Coming into this year I had a pretty clear idea about what community life was all about because I spent last year volunteering in the Bronx. I was somewhat leery of my new community because I knew they wouldn’t be the same gals I had come to know and love last year. They would have different expectations for this year, and I would be coming into the year with my own set of pre-conceived notions. These were my thoughts before orientation in August.
Then I went home to California for the next four months while I waited for our departure in January. Just during those few months, I easily slipped back into life outside of community. I was excited to move back into the community lifestyle, but at the same time I was worried about losing the independent lifestyle I had lived for the last four months! However, that desire for total independence quickly lifted when we landed in the Lima airport. It was clear from the moment we got off the plane that community support was absolutely necessary.
Unlike last year in the Bronx, here in Peru, we did not live together for the first month, so our community wasn’t formed first by becoming roommates and scheduling out cooking, cleaning, and prayer. Instead, our community started out more as a support group. When we met up with each other we would vent, talk about interesting events, people and sometimes weird bugs and animals. We have faced cultural differences and challenges together and we’ve met to support each other spiritually all through the time we were living separately. Our small community of three has been my first resource in many decisions and preoccupations. And in particularly, as a community of women in Chulucanas we are in a unique situation and we often find ourselves supporting each other after experiencing remarks or situations in which are treated differently because we are women.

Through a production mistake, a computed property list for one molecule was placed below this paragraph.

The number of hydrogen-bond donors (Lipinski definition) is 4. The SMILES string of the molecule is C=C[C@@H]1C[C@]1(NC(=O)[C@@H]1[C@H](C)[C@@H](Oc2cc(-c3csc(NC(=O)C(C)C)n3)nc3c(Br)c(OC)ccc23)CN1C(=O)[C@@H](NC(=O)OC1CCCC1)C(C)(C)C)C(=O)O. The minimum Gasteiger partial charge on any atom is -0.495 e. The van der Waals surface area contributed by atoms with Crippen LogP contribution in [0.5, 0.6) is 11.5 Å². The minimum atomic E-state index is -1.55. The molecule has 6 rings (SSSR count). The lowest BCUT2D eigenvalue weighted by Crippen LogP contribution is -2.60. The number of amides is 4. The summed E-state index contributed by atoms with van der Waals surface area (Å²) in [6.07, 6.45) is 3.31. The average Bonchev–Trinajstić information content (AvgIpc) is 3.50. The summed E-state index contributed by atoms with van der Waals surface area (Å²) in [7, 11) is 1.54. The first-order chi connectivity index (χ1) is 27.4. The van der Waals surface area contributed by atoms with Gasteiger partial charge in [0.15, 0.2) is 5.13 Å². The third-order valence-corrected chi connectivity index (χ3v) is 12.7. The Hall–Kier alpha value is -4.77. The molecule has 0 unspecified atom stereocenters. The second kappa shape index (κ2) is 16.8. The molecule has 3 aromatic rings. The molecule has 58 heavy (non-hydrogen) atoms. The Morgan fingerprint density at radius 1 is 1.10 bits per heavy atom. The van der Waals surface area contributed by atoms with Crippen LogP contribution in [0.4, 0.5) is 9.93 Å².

I’ve also come to recognize communities outside of the three of us, who have offered our volunteer community a sort of home in the larger Chulucanas community. Those people are first the host families with whom we shared the month of February. They taught us a lot about the culture and the simple life that people in Chulucanas live. Secondly were the people at the Obispado, where we lived for two weeks. The third group I mention in hopeful anticipation- the Augustinian Friars, who we will be meeting on a weekly basis, now that we have moved into our permanent community home.
To sum things up, my expectations about the new community were quickly redefined by my experiences thus far. Every day is truly a whole new adventure, and the support system we have with each other has probably been the only stable element in our volunteer year thus far. Since we have finally moved in together, I’m excited to get to know them on a different level. As a community we have yet to face the little conflicts that roommates always encounter, however I feel like our community of three will remain my strongest form of support and understanding throughout this experience.
Chulucanas, Peru 2010